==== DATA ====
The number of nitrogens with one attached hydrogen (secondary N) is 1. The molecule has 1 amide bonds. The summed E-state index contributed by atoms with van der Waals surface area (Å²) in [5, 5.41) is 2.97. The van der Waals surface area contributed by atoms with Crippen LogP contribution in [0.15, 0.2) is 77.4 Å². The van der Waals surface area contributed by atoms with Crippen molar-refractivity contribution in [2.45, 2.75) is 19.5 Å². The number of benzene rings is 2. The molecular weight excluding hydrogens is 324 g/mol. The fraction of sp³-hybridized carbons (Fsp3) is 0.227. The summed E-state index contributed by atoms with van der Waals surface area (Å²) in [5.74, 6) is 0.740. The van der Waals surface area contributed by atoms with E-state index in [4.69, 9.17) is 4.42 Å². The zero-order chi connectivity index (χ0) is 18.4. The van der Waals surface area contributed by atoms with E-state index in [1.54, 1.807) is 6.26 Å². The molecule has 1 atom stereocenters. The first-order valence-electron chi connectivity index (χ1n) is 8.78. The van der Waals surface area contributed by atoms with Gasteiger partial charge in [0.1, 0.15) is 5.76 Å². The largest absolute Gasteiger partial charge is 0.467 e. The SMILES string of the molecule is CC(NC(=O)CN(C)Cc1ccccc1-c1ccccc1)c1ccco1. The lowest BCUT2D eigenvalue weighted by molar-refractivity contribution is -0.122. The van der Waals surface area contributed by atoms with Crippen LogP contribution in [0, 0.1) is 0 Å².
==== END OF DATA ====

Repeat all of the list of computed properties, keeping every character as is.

The number of nitrogens with one attached hydrogen (secondary N) is 1. The molecule has 1 amide bonds. The summed E-state index contributed by atoms with van der Waals surface area (Å²) in [5, 5.41) is 2.97. The van der Waals surface area contributed by atoms with Crippen LogP contribution in [0.15, 0.2) is 77.4 Å². The van der Waals surface area contributed by atoms with Crippen molar-refractivity contribution in [2.45, 2.75) is 19.5 Å². The number of benzene rings is 2. The molecular weight excluding hydrogens is 324 g/mol. The fraction of sp³-hybridized carbons (Fsp3) is 0.227. The summed E-state index contributed by atoms with van der Waals surface area (Å²) in [5.74, 6) is 0.740. The van der Waals surface area contributed by atoms with E-state index in [4.69, 9.17) is 4.42 Å². The zero-order chi connectivity index (χ0) is 18.4. The van der Waals surface area contributed by atoms with E-state index in [1.54, 1.807) is 6.26 Å². The molecule has 1 atom stereocenters. The first-order valence-electron chi connectivity index (χ1n) is 8.78. The van der Waals surface area contributed by atoms with Gasteiger partial charge in [0.1, 0.15) is 5.76 Å². The largest absolute Gasteiger partial charge is 0.467 e. The SMILES string of the molecule is CC(NC(=O)CN(C)Cc1ccccc1-c1ccccc1)c1ccco1. The lowest BCUT2D eigenvalue weighted by molar-refractivity contribution is -0.122. The van der Waals surface area contributed by atoms with Crippen LogP contribution in [0, 0.1) is 0 Å².